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Master Niccolby's Hapless Hints on
Building the Objects of the Middle Ages

By Master Nicholas Niccolby
Special Eastrealm Correspondent to The Quarter

Hint #1 — Document Before You Make an Object

Fear the ponderous weight of my ArtSci documentation!

Half the Laurels and Maunches in the East Kingdom were approached the month before the Northern Lights Arts and Sciences Pentathalon by persons wanting help "documenting" the pent entries they had already made. What a waste of time! Only Kingdom Officers are clairvoyant enough to have the information you want on-hand before you ask for it. Don't make anything unless you have thought long and hard about it, and gathered all the appropriate information first. Of course, this requires a certain amount of prescience on your part. Sit yourself down now, and concentrate on next March. What do you see yourself frantically trying to complete on the eve of the Pentathalon? Collect the documentation for it today, and save yourself the heartache of trying to find an open library with both a Xerox machine and an Encyclopaedia Britannica on the way to Albany at midnight.

Hint #2 — Don't Polish Anything Until You're Finished Hitting It

Likewise, don't hem the gown until it hangs right. Don't oil the wood until the carving is done. Don't leap before you look. Don't spit into the wind. Don't throw out the baby with the bathwater. Don't dance with the devil in the pale moonlight (I always tell that to all my apprentices...).

Hint #3 — Don't Trust Other People's Drawings

In fact, don't trust other people much at all. You will notice many Peers holding closely to this truism.

Hint #4 — Make Full Scale Drawings Before You Start

You will find this helps you immensely, as you can hold your object up to the drawing for close comparison. I especially recommend this technique for construction of pavilions, siege engines, and Bayeaux Tapestry reproductions. Ofcourse, I am assuming you are a skilled sketch artist as well as a woodcarver/armorer/ leatherworker/seamstress etc. If not, spend a few years taking drawing classes to polish your skills before you even dare to attempt to make any medieval objects. You'll find it's well worth your time. But be prepared for other people to distrust your sketches (see Hint #3).

Hint #5 — Never Accept as a Fact What Doesn't Make Sense

This should be self-explanatory. However, this hint does not apply to the facts in this document. As a Peer, I am virtually infallible, and you should accept all my statements as gospel.

Hint #6 — Copy, copy, copy

Insert funny caption here.

Admit it, there isn't now and never will be a true medieval thought in your body. You can't have an intrinsic feel for how to make medieval objects, so instead of falling into the trap of "self-expression", seek out true medieval artifacts and make exact replicas of them. When the creators are 500 years dead and buried, who could call this plagiarism?

Hint #7 — The Middle Ages is Not Homogenous

In fact, it wasn't even pasteurized, Pasteur having been born far later than the SCA period of study.

Hint #8 — Deal with Your Mistakes

You're working happily along on a project, when you suddenly discover a problem that can't be easily erased. Don't throw it out just because it isn't perfect! You will still learn something by finishing the project. Besides, when you're done, you can sell it off to someone who doesn't know any better. Then they have learned something, too — "Caveat Emptor".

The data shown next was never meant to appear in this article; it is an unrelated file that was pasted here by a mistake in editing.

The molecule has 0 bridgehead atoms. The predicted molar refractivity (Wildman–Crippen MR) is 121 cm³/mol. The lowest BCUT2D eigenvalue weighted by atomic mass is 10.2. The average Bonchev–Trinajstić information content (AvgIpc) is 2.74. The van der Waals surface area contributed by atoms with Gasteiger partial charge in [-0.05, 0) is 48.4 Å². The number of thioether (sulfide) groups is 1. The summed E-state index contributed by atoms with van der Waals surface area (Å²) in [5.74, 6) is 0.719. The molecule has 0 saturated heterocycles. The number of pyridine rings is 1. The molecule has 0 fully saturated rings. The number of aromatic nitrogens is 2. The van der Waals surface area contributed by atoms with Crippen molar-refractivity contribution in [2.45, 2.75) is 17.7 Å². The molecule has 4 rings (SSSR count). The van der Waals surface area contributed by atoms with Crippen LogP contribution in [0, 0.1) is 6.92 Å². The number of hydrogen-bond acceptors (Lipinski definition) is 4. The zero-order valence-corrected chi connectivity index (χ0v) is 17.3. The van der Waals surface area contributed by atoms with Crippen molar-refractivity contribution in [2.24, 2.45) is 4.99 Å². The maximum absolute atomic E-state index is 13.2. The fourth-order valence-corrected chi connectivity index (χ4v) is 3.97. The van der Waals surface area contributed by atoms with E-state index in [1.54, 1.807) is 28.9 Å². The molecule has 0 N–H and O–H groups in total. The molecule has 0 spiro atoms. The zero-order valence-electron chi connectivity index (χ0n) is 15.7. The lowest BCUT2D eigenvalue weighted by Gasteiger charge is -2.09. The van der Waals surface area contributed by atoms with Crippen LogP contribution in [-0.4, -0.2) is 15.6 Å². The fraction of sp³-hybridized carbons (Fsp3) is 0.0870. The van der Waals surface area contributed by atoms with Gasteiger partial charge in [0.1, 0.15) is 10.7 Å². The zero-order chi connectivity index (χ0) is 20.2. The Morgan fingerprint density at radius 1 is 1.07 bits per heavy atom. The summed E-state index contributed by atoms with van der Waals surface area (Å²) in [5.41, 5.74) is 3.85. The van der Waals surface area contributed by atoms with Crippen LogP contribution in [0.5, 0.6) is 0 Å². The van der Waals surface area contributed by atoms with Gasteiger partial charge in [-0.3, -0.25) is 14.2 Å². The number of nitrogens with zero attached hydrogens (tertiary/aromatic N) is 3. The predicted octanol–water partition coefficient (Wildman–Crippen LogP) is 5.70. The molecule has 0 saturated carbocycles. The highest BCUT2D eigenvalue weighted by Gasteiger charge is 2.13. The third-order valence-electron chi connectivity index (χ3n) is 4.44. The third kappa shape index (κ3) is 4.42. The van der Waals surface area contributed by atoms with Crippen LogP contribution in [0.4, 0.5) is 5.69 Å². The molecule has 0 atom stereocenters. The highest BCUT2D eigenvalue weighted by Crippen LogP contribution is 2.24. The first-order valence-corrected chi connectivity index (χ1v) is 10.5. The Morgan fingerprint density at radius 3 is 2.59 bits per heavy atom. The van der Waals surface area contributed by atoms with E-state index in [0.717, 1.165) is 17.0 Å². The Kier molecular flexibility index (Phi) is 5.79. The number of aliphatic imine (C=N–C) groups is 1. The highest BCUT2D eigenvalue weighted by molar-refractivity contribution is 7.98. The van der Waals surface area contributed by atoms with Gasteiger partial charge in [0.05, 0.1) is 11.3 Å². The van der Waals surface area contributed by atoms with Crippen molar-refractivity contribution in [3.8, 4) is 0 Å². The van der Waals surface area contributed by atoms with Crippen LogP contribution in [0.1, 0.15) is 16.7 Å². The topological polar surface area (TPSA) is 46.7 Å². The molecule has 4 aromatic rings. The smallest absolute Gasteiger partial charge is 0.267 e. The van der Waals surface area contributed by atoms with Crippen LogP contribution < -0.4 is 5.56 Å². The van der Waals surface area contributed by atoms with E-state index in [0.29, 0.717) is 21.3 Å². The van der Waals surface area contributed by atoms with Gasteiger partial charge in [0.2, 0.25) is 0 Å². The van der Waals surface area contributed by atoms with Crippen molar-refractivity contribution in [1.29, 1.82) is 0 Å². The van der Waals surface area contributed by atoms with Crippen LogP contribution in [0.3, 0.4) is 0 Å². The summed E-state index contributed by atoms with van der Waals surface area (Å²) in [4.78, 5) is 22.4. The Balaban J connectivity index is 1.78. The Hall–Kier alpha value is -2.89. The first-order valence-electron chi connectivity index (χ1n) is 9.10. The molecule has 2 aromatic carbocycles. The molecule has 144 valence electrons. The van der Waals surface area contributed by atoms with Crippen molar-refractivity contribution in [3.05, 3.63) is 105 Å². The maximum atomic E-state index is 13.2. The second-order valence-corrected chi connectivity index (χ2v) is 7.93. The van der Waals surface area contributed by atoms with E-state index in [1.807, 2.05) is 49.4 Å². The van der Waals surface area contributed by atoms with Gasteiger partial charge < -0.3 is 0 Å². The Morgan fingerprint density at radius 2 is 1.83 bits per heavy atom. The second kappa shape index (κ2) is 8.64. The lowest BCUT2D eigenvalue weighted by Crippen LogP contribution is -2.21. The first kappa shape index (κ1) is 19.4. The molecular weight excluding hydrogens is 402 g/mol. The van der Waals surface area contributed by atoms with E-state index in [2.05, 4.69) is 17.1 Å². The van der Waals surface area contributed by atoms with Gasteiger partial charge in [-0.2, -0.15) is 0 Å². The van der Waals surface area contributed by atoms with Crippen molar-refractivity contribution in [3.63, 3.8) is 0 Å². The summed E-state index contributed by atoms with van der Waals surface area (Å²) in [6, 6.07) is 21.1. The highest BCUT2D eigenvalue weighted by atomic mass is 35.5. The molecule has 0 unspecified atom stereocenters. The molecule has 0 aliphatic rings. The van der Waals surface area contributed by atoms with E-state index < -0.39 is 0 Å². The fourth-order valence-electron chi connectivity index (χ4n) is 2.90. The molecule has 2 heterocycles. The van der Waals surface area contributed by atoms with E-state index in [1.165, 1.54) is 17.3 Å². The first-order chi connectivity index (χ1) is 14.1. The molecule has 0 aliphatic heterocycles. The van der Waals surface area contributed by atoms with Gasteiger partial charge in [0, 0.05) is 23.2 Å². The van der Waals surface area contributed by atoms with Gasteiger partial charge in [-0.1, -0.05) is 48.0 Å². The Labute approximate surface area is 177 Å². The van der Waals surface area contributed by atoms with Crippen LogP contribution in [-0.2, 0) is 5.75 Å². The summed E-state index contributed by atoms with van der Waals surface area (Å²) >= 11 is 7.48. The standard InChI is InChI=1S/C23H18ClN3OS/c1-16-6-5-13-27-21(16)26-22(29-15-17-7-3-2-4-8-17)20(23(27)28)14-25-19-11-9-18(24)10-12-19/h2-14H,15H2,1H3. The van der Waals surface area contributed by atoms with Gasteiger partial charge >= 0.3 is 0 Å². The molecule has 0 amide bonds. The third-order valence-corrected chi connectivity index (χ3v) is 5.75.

Hint #9 — Tricks of the Trade

You have played well, and you have sung too.

Use authentic materials and processes. This will put you more in a medieval frame of mind, and thus help you construct a more truly medieval object. Before you begin, turn off the air conditioner or heater. Light the room with candles, and strew rushes on the floor. Tether your pet goat in one corner of the room, and ask your maiden aunt to sit and complain loudly in another. Now you are approaching a true medieval mindset!

Don't worry if people question your work. The answer to many questions is the same: if you repeat something often enough, and sound convincing, people will come to believe you. It also helps tremendously if you wear a coronet or hold important titles. Practice these refrains:

"How come your shoes have pointy toes?" "Because I say so."
"How come I can't use velcro in my doublet?" "Because I say so."
"How come your table is right, and mine isn't?" "Because I say so."

Hint #10 — Admit Your Ignorance

The really terrible thing about ignorance is you don't know you've got it. Do you learn something new and rush around telling other people how it really was? You fool. It's a good thing for you that I'm here to enlighten you. You know nothing! Admit your ignorance! Surrender to it! There is one source of information, and I am its prophet!

Hint #11 — Trust the Medieval Craftsman

A major failure of the SCA workers in the arts is their inclination to "improve on" the medieval examples. They were painful, they were the wrong color, they didn't work well or were just plain inconvenient.

Don't stray from the examples set you by the craftsman of the Middle Ages. He was just as intelligent as we are today. If he didn't bathe more than twice a year, why should you? Sure, he would have bathed daily if he had running water, but he didn't! Don't take advantage of 20th century conveniences when you're trying to recreate a 10th century object!

Hint #12 — Patience, Humility, and Diligence

I really can't think of much to say on this topic. However, I refer you to related articles such as Machiavelli's "The Prince", Dante's "Inferno", and Prince Edward's "Tourists' Guide to Northern France."

Signed,
Rend, Prattle, and Censor
Master Nicholas Niccolby

When literature goes bad


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